Tuesday, March 14


Follow the bouncing ball.

President Bush vowed for the first time yesterday to turn over most of Iraq to newly trained Iraqi troops by the end of this year, setting a specific benchmark as he kicked off a fresh drive to reassure Americans alarmed by the recent burst of sectarian violence.
What constitutes control, however, depends on the definition, since no Iraqi unit is currently rated capable of operating without U.S. assistance. And vast swaths of Iraq have never been contested by insurgents, meaning they could ultimately be turned over to local forces without directly affecting the conflict.

Bush said 130 Iraqi battalions are participating in the battle with radical guerrillas, with 60 units taking the lead, an increase from 120 battalions and 40 in the lead when he last delivered major speeches on Iraq at the end of 2005. But Democrats pointed out that a Pentagon report last month showed that the number of Iraqi units rated "Level 1," or fully independent of U.S. help, has fallen from one to zero.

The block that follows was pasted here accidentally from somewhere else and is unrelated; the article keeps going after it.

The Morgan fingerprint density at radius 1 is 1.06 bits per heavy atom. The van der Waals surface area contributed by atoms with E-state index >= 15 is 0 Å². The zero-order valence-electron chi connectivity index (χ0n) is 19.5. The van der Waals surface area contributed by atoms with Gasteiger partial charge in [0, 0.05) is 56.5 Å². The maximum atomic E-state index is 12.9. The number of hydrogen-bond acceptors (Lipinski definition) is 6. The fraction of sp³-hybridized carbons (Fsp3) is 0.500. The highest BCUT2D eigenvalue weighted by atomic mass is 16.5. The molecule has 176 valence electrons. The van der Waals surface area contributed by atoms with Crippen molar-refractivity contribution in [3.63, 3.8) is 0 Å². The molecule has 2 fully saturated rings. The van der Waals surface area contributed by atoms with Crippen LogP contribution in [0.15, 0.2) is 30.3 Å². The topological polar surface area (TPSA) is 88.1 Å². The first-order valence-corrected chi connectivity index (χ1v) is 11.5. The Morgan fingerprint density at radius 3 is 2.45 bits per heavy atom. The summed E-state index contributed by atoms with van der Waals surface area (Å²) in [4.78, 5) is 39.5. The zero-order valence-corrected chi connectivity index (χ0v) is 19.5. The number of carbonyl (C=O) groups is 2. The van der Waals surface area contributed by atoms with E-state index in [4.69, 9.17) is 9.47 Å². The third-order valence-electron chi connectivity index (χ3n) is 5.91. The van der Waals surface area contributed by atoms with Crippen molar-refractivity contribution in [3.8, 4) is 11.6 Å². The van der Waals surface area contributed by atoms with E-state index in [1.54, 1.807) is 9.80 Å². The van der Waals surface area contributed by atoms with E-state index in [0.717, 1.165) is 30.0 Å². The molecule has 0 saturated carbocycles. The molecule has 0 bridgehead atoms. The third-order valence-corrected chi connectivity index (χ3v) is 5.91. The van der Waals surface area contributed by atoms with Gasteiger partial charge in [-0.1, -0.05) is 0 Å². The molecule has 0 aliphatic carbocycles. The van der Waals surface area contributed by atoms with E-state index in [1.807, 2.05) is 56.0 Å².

Bush says his goal is to have Iraqis control more territory than the "coalition" by the end of the year. Let's see. The total area of Iraq is 437,000 km. The Kurdish region amounts to 36,300 km, or about 8% of the total area (and the Kurds are, of all the Iraqi forces, the best prepared and positioned to police their own territory). The west and south of the country is desert and takes up 35% (we're up to 43% already). Almost 75% of Iraq's population live in the flat, alluvial plain stretching southeast from Baghdad and Basrah to the Persian Gulf.

See where I'm going with this? Bush could fulfill his "goal" of turning over more "territory" to the Iraqi forces than the "coalition" supervises just by ceding to the ill-prepared Iraqis the desert and the unoccupied territories.

Don't see how that would help our troops, though, do you?

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